Rev. Rick Stuckwisch said...

Fair enough, Past Elder. Although I didn't take it that you had formed your conclusions on the basis of that paper alone; I was expressing caution to others, that they not draw conclusions from it.

As far as what you may have heard within the Roman Church as the lectionary was being developed and adopted, my own take on that would be -- as I tried to express -- that there surely were such liberal hopes on the part of many people (especially in this country, and for the entire work of Vatican II), but that much of that was not realized. My own professors at Notre Dame, for example, were in large part disappointed by the lack of such developments in the lectionary and in other respects.

I have far more concerns about the revisions that were done to the three-year lectionary by the mainline protestant churches, finally resulting in the Revised Common Lectionary. There you certainly do have some liberal agendas very much at work. Interestingly, it was also in that development that one heard a good deal of complaining about how conservative, typological, and Christological the Roman three-year Lectionary for Mass really is.

You are, of course, welcome to your opinions, even though I disagree with some of them. But the sort of broad critique that you have offered in your original comments is, I think, uncharitable and misleading. One finally has to deal with what is actually set forth in the lectionary -- from the Holy Scriptures -- and not simply criticize the motivations or intentions behind it, whether real or imagined, whether realized or frustrated.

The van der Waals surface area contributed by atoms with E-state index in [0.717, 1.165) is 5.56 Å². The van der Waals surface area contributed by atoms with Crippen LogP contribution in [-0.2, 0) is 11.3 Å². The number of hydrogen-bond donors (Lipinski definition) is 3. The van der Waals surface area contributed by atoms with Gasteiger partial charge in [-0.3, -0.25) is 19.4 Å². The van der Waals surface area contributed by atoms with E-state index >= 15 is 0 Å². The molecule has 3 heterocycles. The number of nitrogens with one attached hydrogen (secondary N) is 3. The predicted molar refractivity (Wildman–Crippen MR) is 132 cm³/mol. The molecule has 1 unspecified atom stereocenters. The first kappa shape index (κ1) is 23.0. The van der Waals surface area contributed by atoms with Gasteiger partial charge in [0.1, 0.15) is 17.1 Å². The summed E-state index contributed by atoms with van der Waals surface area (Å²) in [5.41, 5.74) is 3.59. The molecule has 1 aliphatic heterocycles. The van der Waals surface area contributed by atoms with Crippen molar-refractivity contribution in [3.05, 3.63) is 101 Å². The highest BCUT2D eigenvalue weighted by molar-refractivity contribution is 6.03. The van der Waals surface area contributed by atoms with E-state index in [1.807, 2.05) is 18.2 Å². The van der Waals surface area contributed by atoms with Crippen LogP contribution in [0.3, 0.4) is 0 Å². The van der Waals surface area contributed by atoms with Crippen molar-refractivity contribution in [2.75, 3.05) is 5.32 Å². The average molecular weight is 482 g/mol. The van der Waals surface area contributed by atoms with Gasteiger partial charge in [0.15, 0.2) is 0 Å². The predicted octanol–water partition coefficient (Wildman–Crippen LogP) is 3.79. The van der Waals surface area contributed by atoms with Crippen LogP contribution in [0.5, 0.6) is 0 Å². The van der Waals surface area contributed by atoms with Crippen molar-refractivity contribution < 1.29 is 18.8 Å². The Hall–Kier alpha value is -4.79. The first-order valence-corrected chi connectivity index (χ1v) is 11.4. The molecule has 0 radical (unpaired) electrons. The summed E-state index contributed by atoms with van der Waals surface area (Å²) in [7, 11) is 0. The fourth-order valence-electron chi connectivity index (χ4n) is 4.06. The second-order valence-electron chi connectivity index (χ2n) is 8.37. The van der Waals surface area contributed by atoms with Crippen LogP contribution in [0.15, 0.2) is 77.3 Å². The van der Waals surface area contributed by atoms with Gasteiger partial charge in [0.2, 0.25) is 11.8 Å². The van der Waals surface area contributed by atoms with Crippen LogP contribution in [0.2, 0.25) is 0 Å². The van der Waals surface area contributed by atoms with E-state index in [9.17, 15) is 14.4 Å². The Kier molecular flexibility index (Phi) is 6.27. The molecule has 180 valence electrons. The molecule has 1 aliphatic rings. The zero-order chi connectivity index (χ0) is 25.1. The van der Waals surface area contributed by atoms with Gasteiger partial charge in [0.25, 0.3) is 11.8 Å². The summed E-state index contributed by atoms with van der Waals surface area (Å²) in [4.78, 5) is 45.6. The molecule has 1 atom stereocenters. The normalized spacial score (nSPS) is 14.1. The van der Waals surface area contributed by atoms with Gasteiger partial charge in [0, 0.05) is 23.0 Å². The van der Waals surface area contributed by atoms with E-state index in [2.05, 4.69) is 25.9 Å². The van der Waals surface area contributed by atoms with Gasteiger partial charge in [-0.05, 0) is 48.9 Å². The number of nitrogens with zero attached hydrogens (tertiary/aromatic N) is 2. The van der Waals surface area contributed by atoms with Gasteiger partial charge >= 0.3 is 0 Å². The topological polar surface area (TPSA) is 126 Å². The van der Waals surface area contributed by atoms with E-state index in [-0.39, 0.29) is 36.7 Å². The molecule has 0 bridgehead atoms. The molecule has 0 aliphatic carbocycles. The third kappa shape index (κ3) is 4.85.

As I mentioned, my research of the three-year lectionary -- which was rather thorough, although it was now about ten years ago that I did it -- revealed a rigorous and pious approach to the historical precedents and other considerations, which I appreciate, even if I don't agree with all of the other criteria that may have been employed.

For the record, the greatest advantage and blessing of the three-year lectionary, in my opinion, is not its more thorough coverage of the Scriptures (though I do not think that is a bad thing), nor its ecumenical usage (though I do not think that is a bad thing either), but the way in which it allows the holy evangelists to speak over the course of the year in a way that is much closer to their actual Gospels. It is my belief that the Gospels in particular were written for liturgical usage to begin with; and that the Church Year actually developed out of that liturgical usage of the Gospels. Thus, I find it meet, right and salutary that the Gospels are read through more straightforwardly in the three-year lectionary (with allowances given, of course, to the final shape of the Church Year).